First, never try to be cute on the Internetz, unless you’re a cat. I could have written a straight post suggesting a merger and it would long since have been forgotten. I knew perfectly well that Newscorp and its allies are shameless liars, and that their readers are utterly gullible (provided that what they are reading confirms their prejudices) and I handed them a stick to beat me with. I’ll avoid paradox in future.

Second, never underestimate the capacity of the Labor Party for suicidal stupidity. At the time I wrote the post, Labor seemed safe for two or more terms everywhere but NSW. Instead we saw
* WA Premier Carpenter revoke the ban on dealings with Brian Burke, leading to immediate disaster
* Privatisation campaigns in both NSW and Queensland
* The dumping of Nathan Rees (NSW Labor’s last hope) in favor of Tripodi-Obeid puppet Kristina Keneally
and, most disastrously of all,
* The coup against Kevin Rudd. The march of folly has continued to the very end, with a majority of the Parliamentary Party confirming, for the second time, that they would rather give Tony Abbott control of both houses of Parliament, and, in many cases, lose their own seats, than break with the failed leadership of Julia Gillard. The many (now former) Labor MPs in Queensland who marched straight over the electoral cliff with Anna Bligh and Andrew Fraser seem to have set the pattern here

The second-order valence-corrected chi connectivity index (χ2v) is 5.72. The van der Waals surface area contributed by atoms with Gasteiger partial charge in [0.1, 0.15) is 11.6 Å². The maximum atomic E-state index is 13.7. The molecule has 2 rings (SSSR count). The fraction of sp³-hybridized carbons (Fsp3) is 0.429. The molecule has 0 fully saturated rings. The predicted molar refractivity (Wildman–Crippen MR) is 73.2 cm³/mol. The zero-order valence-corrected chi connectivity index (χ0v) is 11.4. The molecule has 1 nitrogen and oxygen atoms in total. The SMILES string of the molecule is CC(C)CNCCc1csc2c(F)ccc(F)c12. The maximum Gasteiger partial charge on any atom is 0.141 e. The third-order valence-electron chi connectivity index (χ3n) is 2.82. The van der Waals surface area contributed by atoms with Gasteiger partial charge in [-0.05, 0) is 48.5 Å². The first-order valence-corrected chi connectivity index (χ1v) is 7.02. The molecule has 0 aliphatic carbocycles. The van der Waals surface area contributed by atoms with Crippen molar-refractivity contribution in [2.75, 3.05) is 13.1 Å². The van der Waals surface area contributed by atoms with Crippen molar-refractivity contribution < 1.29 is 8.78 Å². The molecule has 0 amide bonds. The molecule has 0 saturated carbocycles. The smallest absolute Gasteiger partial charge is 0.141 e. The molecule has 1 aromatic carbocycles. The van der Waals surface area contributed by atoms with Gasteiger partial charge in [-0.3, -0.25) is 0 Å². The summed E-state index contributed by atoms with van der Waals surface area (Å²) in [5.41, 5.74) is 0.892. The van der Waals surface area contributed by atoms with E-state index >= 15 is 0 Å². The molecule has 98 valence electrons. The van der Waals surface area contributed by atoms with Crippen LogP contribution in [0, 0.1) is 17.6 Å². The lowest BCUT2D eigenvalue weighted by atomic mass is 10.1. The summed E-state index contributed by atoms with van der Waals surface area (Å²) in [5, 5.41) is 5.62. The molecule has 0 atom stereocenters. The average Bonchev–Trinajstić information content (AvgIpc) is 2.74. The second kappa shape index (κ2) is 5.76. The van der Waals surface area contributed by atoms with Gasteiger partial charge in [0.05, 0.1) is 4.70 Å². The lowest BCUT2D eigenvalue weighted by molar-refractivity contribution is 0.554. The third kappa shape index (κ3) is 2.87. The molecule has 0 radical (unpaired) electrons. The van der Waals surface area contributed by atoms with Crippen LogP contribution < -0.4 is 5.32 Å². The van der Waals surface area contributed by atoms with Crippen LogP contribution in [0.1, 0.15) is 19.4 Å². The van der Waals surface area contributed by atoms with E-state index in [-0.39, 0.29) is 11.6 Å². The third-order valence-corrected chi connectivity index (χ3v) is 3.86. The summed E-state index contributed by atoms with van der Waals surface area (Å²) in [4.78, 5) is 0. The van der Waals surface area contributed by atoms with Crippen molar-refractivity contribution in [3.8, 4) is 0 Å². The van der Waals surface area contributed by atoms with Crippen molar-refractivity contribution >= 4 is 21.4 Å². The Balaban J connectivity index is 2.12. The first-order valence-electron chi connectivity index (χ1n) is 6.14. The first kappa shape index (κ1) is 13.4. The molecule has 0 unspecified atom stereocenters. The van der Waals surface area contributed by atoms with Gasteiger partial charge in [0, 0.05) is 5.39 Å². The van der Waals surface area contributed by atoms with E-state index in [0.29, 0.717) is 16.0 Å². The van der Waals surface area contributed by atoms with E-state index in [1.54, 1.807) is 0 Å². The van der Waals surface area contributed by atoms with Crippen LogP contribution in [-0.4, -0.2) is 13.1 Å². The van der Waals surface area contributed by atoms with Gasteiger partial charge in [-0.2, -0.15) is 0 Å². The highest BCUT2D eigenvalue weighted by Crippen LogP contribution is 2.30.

Categories: Metablogging, Oz Politics Tags:

Auditors, unaudited

March 23rd, 2013 7 comments

The Crime and Misconduct Commission has announced that it does not have jurisdiction to investigate allegations of an undeclared conflict of interest against Peter Costello in relation to the Queensland Commission of Audit. This is an unsatisfactory outcome: the allegations remain neither proven nor refuted, adding to the general miasma of nepotism and jobbery that surrounds the Newman government, and leaving Costello without an opportunity to defend himself against what remain merely anonymous leaks. If the CMC has no jurisdiction on allegations that policy recommendations involving state assets worth billions of dollars are being made by someone with a vested interest, something is seriously wrong. The fact that the Newman government has attacked the CMC (set up because of pervasive corruption under an earlier LNP government) from day one makes this seem even worse.